CARCASSONNE, France (AFP) – Team Sky chief Dave Brailsford hit out at organisers on Monday for failing to stop “intimidating” abuse of his riders and staff as they attempt to win the Tour de France.
With Welshman Geraint Thomas in the yellow jersey and four-time champion Chris Froome in second place at 1min 39sec, Sky are in an optimal position as they headed into the Pyrenees for three consecutive stages yesterday.
But the British outfit’s bid to win the French race for the sixth time in seven years is not sitting well with some fans.
Amid a general feeling of suspicion surrounding Sky and their sheer domination of the race, Froome has been spat at and manhandled, Thomas has been booed off the podium and some of Sky’s staff have also faced abuse during the opening 15 stages.
Brailsford, who has been questioned by a British parliamentary inquiry following allegations Sky had breached ethical guidelines by abusing the legal use of Therapeutic Use Exemptions (TUE’s) for their riders, said he did not expect the abuse to stop.
But he claimed the organisers’ inability to step in and take effective measures against the haters had compromised the race’s billing as the “the world’s greatest annual sporting event”.
“The Tour de France is promoted as the world’s greatest annual sporting event. If that’s the case, then maybe treat it with a bit more respect,” Brailsford said.
“If you don’t want international teams to come, you can have a Tour de France for French teams. That’s the way I see it really.”
He added: “We’re trying to remain dignified, we’re trying to not get distracted by it.
“I don’t think spitting and throwing things really has a base in professional sport, nor in everyday life.”
Other teams and riders are also concerned about security.
“We are at a point where a part of cycling’s future is at stake,” said Frenchman Romain Bardet, who rides for home team AG2R La Mondiale and is fifth in the overall standings.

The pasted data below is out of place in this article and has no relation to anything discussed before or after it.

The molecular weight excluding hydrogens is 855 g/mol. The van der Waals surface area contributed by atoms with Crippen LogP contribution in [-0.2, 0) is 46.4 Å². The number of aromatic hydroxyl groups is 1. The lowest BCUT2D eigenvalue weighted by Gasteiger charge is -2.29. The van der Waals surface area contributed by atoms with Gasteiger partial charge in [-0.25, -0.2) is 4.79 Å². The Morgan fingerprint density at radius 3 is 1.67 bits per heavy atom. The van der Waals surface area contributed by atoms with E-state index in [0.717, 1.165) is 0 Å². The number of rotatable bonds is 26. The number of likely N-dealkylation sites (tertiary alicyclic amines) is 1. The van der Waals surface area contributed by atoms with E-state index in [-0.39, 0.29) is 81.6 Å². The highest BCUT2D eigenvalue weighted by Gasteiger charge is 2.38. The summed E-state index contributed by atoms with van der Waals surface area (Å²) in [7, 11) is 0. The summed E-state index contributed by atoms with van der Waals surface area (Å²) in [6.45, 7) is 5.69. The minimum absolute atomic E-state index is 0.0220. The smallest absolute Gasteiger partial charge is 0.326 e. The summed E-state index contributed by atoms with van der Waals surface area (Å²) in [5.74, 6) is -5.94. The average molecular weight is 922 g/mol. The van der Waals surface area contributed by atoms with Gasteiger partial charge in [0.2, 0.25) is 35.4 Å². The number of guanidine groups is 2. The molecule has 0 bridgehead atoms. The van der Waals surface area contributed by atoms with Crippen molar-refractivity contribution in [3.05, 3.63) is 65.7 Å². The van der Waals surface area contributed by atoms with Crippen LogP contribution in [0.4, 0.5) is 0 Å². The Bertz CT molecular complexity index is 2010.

Riders on the Tour “don’t really feel safe”, added Bardet.
Most of the bad behaviour from a small minority of spectators has targeted Sky, who started the race under a cloud, and are looking hard to beat.
Froome was initially barred from starting his title defence by organisers because of the suspicion surrounding his “adverse analytical finding” for the asthma drug salbutamol at the Tour of Spain last year.
The Kenyan-born Briton had double the permitted amount of the drug in his sample when he won the race in 2017.
Yet days before the Tour, the International Cycling Union (UCI) cleared Froome to race.
Brailsford said: “Chris’s case was open when we raced in Italy. And they were fantastic, the Italians (fans).
“It seems to be the thing that’s done here. It just seems to be a French thing. A French cultural thing really.”
He added: “I’m not sure they would like to have seen their (France) football players being spat at (the World Cup) in Russia.
“I’m sure there would have been a word or two about that. But it’s okay to spit at us and our staff? It’s very, very intimidating.”
Vincent Lavenu, the head of AG2R La Mondiale, took issue with those fans who target Sky just because they have dominated the Tour.
“Sky are dominant, that’s a fact. Like Usain Bolt in athletics, or Rafa Nadal at the French Open tennis. But in those two cases, we didn’t get this kind of aggression.”
Sky’s victory bid was potentially dented, however, when the team lost Italian rider Gianni Moscon on Sunday after he was thrown off the race for striking Frenchman Elie Gesbert of the Fortuneo team.
The Tour de France re-started yesterday after a brief halt when tear gas was thrown near riders some 30 kilometres (20 miles) into the 16th stage in the Pyrenees, according to the Tour radio.
The race re-started after 10 minutes or so according to the radio station which is run by Tour organisers after riders affected by the tear gas had been treated.